So as we established above, most good ideas are motivated from the past and the knowledge we have collected. The impetus of these ideas begin with the brain trying to make sense of the world and acting on trying to navigate more effectively and efficiently.  Some people may see a chair as just a chair, but a person with a different past will see chair as a catalyst for something more. They may see that they can improve the integrity of the chair or even try to reproduce/ copy the chair for financial gain.

Past Experience and outer and inner environment influence the work of thought patterns in the mind. This works into and influences our sense of self. Are we determined or destined to think these thoughts from our memories, thoughts and knowledge? Can we really be independent from our thoughts when the concept of the “thinker” is a thought in the first place? Can we truly control and free ourselves from the pull and influence of thought patterns that lead to successful and unsuccessful ideas?

As an experiment, don’t try to control the thought pattern. Simply observe. When you step back and watch the river of compulsory thought, do you get more access to ideas. Do you pay more attention to the birth of good ideas?

Ideas are meant to be amorphous and less concrete. When an idea becomes manufactured and dull, it loses its flavor and applicability to be manipulated and improved. This is why it is so important to be open to so many ideas even if we may see them as trivial, dangerous or abhorrent. The ideas that were once stuck in the middle of our small heads, are now out in the world to be seized, taken and manipulated. You may have introduced the idea and take credit for it, but when it is manifested ( Material or Concept ) you are agreeing for it to be improved or destroyed. How miraculous is that?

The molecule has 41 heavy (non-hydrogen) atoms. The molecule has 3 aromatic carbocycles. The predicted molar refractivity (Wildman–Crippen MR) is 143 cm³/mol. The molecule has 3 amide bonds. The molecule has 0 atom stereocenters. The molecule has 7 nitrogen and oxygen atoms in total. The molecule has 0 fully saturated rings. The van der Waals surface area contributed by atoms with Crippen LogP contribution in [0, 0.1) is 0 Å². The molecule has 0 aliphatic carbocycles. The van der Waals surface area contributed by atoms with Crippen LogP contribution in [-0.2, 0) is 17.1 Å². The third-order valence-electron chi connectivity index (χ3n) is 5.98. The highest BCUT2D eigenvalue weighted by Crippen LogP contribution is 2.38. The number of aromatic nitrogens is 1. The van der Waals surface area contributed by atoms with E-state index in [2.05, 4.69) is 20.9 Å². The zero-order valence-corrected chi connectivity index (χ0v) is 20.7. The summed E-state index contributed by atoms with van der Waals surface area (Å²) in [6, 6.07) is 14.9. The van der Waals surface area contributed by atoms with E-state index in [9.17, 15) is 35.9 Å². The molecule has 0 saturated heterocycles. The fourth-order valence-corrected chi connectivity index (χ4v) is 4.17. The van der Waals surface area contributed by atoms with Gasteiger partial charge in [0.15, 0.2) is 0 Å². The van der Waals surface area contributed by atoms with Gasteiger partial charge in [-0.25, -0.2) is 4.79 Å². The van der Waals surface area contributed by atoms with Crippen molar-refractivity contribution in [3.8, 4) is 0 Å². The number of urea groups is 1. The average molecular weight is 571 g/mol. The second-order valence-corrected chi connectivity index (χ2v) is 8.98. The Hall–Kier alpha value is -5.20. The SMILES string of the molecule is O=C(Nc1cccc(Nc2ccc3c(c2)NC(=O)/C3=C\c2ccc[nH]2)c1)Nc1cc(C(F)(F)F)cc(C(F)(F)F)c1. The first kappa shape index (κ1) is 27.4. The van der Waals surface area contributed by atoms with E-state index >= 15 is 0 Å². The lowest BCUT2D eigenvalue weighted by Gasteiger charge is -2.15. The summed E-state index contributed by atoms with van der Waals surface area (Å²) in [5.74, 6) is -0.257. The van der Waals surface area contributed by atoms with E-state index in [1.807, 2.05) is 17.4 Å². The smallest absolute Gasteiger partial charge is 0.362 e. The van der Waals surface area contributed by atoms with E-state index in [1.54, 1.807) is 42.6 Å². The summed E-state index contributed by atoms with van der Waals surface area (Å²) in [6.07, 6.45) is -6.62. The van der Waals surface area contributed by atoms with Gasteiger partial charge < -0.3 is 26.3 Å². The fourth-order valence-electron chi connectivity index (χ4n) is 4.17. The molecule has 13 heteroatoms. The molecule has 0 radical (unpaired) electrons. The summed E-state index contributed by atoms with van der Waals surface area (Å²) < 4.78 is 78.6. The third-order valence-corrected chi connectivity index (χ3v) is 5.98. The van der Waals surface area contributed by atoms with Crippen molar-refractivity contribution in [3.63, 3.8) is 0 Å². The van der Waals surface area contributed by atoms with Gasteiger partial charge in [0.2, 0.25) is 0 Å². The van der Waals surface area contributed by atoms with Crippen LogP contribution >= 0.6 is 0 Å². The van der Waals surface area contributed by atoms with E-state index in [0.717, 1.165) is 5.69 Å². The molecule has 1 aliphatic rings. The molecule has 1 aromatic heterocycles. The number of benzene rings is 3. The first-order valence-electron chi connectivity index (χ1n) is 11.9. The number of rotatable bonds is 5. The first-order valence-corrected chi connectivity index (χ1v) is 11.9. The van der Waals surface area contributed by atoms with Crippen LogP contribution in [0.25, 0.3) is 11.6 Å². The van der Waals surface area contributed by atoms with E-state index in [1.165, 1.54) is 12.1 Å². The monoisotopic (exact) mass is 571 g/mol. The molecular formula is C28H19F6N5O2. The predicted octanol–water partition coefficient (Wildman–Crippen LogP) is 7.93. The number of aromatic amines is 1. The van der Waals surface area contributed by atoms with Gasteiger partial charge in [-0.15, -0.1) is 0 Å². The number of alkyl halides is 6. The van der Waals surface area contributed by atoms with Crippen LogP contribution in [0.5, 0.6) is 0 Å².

Stealing ideas aren’t immune to consequences.

One person may have more resources to implement and idea that was put out there.
One person may have more intellectual insight and drive to execute and idea that wasn’t originally theirs.

What is important is that we observe what our relationship to ideas are.

Our relationship to thought. Our relationship to our identities.  Our relationship to how we manifest our ideas and what value it gives us and society.

Why limit yourself to the limited biases and attachments of others?

Challenge people’s ideas with curiosity, scrutiny and the openness to listen and challenge with respectful discourse. 

Respect the value of other people’s ideas, but do not fear trying to imitate or replicating them. Humans thrive and grow from imitation. This is how we learn. This is how we progress as a human species. When we can observe our attachments to ideas and the relationship we have with ourselves, we can be creative. We can be creative without the fear of failure.

We can go into discovery into the unseen, the unexplored. We may execute bad ideas a few times and manifest really fantastic ideas later on. In any case we can divorce ourselves from the impulsive need to place ideas on a viable and non-viable spectrum. We can step back from placing ideas on a good and bad spectrum.

Of course we must be mindful of our time and energy, but with an elastic and curious mind we can entertain the idea of pushing new and exciting ideas no matter how uncomfortable it might make us.

Discomfort and uncertainty and great for improving and implementing fresh new ideas.

Go out and play! Play with ideas. Take ideas. Manipulate and steal those ideas. Let the ideas form into other unintended plays. Let those ideas play with other ideas. Let those ideas birth new ideas and observe.


Take this apart. Criticize it. Let it inform you. Deny it. Let it be. Surrender yourself to the present. See what arises without analyzing it.

DG